At the lunch counter of a Country Pride restaurant in Troutdale, Oregon – inside a truck stop by Interstate 84, connecting Portland to Salt Lake City – I meet Louis Pribble, who has been driving trucks since 1987. The shaggy-haired Pribble, 52, sports a Bone Collector camo hunting cap. His red T-shirt has a silkscreen of a bullet and the slogan SHARE A ROUND WITH ISIS.
Like the drivers of dozens of rigs in the parking lot, Pribble is idled here on this drizzly afternoon for a federally mandated rest. These long breaks are a key drag on the economics of trucking that innovators hope to disrupt. If robots are doing the driving, says Murray of ATRI, "suddenly the mandate that 10 hours off is required for fatigue management and safety – it has nothing to do with that anymore." Embark recently persuaded Peterbilt to add enough diesel capacity on test trucks to run 48 hours straight. And that's not an upper limit. "When you no longer need a driver in the cab, there's all this room where you potentially can add fuel capacity," Embark chief operating officer Mike Reid says. "That voids the need for having to pull over to refuel the truck."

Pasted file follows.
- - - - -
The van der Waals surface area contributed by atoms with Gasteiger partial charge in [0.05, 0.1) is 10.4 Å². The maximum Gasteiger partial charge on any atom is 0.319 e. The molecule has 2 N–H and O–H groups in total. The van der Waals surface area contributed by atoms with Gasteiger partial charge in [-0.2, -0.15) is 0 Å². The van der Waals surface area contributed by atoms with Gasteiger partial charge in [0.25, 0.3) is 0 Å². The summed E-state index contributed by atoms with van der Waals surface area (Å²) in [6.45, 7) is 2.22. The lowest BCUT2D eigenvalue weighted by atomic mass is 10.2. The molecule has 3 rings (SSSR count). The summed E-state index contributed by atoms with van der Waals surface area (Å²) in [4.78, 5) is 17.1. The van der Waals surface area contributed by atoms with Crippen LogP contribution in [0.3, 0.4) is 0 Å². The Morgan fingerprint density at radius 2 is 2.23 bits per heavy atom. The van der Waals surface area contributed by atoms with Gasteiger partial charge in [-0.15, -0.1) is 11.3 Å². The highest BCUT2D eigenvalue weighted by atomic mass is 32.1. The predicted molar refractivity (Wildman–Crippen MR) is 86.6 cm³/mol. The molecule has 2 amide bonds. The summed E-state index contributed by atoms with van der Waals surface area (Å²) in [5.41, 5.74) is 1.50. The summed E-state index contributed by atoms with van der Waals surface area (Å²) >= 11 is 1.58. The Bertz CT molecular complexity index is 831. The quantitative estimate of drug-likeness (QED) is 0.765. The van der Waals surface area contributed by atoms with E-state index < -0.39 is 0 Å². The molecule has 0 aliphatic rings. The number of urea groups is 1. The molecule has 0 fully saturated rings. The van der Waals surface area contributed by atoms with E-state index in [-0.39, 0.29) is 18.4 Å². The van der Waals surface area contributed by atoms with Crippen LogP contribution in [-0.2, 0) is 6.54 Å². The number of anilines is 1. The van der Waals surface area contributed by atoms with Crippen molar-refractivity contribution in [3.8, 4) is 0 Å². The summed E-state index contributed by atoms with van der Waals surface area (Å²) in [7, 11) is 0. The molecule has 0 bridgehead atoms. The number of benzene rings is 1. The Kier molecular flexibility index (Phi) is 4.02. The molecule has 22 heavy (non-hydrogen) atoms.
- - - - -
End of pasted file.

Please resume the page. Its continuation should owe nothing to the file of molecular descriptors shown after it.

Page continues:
Pribble drives "all 48" contiguous states, running 12,000 miles a month in a 2016 Volvo, delivering packaged meals to grocery stores, and he makes decent money – up to $5,500 a month. In an America of stagnant annual wages, trucking is a rare bright spot, rising 5.7 percent last year to more than $52,000, according to Glassdoor. With his disposable income, Pribble collects abstract art created by drummer Steven Adler of Guns N' Roses – "my retirement account," Pribble jokes. And he had recently splurged on a test-track drive of a Lamborghini at a facility across from a truck stop in Las Vegas. Pribble spends his downtime playing Xbox in his cab and his off days at golf courses across the country. He's cycled out of trucking in the past, he says, but found it impossible to get ahead working in his hometown of Hermiston, Oregon: "Last job I had, it took two and a half weeks of work to just make a pickup payment." Trucking, he says, is "better money than any other job out there."